The answer to number one is no. VDS is completely optional, not required and nearly everything I talk about in the presentation is available to you without VDS. VDS enables some really cool functionality that is much more difficult and more involved to do on your own. VDS by itself does not do anything that is completely magic and undoable in Azure, on your own. However, we have found that for a lot of our customers, WVD might be the first really serious Azure thing they do. And Azure is incredibly flexible but it’s different. To do advance stuff you need to learn a fair amount of power shell. If that’s your first foray into Azure, the VDS console gives you a familiar gooey based environment for IT admins and some power users to work with their environment without having to wade into the deep in of the Azure pool. So it can be very useful, but it is completely not necessary.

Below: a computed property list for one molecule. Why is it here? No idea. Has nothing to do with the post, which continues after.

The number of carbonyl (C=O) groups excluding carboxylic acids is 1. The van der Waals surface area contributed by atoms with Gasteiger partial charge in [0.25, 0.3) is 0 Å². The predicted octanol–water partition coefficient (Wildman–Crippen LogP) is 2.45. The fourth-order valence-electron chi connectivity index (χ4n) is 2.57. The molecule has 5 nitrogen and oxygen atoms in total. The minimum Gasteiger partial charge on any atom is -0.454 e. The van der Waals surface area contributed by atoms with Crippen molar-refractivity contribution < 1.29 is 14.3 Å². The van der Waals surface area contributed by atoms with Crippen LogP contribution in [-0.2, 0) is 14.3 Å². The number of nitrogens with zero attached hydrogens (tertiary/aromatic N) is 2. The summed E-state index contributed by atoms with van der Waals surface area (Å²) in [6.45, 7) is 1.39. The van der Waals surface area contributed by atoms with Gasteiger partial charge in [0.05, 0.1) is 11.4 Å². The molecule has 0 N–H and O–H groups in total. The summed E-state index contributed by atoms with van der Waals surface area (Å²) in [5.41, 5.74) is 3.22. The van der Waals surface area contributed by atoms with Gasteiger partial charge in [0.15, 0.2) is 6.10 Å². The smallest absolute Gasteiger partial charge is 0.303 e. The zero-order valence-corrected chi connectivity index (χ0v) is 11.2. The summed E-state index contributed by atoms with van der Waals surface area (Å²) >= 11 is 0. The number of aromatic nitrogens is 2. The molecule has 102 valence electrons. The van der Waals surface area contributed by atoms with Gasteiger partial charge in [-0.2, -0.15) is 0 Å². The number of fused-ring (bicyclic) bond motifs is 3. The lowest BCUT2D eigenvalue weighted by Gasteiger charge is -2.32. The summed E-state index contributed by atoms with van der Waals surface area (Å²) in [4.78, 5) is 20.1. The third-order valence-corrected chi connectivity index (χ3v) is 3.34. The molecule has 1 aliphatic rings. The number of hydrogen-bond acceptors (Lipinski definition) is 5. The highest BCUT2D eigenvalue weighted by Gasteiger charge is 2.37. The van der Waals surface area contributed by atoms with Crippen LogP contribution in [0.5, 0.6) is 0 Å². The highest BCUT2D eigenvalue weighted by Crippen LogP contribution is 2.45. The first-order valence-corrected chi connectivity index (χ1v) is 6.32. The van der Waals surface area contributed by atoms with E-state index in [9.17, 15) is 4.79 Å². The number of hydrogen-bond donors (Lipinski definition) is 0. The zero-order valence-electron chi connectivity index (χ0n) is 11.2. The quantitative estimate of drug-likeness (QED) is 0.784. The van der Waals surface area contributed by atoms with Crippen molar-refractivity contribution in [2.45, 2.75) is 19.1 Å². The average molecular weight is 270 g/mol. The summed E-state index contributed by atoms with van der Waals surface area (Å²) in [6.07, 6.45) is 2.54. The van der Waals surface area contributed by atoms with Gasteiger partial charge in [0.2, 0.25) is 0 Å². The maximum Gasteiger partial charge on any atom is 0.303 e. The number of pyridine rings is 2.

The way that it works is there is a small server that is installed in your Azure environment, it’s like a $30 a month server and we always include that cost when we’re doing full price analysis to make sure it makes sense. We install a platform management server, it’s not required to be functional, it doesn’t prevent people from accessing the service, but it enables a bunch of extra functionality. We can add that into a running environment, it connects to you Azure active directory and then it’s actually connected to the control plane of Azure, so it has control over your host servers. But we can put it into a working environment, and we can rip it out of an environment without tearing anything down or getting in the middle of it. That was a very important key to us when we selected NetApp VDS. It actually used to be called Cloud Jumper and they were acquired by NetApp long ago. We selected that tool specifically because it enables, we can put it in and rip it out without hurting things. There are other tools available that have similar functionality, but they didn’t meet those requirements.